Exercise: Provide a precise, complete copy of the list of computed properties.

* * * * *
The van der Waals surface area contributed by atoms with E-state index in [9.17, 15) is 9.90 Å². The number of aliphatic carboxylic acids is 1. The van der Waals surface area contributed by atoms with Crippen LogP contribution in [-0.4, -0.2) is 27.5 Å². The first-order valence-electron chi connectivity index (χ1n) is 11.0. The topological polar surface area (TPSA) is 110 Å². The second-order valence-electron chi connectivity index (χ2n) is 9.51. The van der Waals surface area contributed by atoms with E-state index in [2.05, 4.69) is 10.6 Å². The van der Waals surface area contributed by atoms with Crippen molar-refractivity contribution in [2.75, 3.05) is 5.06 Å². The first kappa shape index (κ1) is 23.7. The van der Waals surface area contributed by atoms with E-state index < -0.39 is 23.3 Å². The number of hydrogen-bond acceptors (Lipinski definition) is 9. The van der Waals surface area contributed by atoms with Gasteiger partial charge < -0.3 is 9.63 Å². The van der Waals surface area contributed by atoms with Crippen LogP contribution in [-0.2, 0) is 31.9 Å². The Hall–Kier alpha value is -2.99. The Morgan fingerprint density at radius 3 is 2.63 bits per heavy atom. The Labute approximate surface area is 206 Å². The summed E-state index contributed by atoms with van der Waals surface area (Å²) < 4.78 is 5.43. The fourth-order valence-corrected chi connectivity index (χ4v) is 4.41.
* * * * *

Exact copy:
The van der Waals surface area contributed by atoms with E-state index in [9.17, 15) is 9.90 Å². The number of aliphatic carboxylic acids is 1. The van der Waals surface area contributed by atoms with Crippen LogP contribution in [-0.4, -0.2) is 27.5 Å². The first-order valence-electron chi connectivity index (χ1n) is 11.0. The topological polar surface area (TPSA) is 110 Å². The second-order valence-electron chi connectivity index (χ2n) is 9.51. The van der Waals surface area contributed by atoms with E-state index in [2.05, 4.69) is 10.6 Å². The van der Waals surface area contributed by atoms with Crippen molar-refractivity contribution in [2.75, 3.05) is 5.06 Å². The first kappa shape index (κ1) is 23.7. The van der Waals surface area contributed by atoms with E-state index < -0.39 is 23.3 Å². The number of hydrogen-bond acceptors (Lipinski definition) is 9. The van der Waals surface area contributed by atoms with Gasteiger partial charge < -0.3 is 9.63 Å². The van der Waals surface area contributed by atoms with Crippen LogP contribution in [-0.2, 0) is 31.9 Å². The Hall–Kier alpha value is -2.99. The Morgan fingerprint density at radius 3 is 2.63 bits per heavy atom. The Labute approximate surface area is 206 Å². The summed E-state index contributed by atoms with van der Waals surface area (Å²) < 4.78 is 5.43. The fourth-order valence-corrected chi connectivity index (χ4v) is 4.41.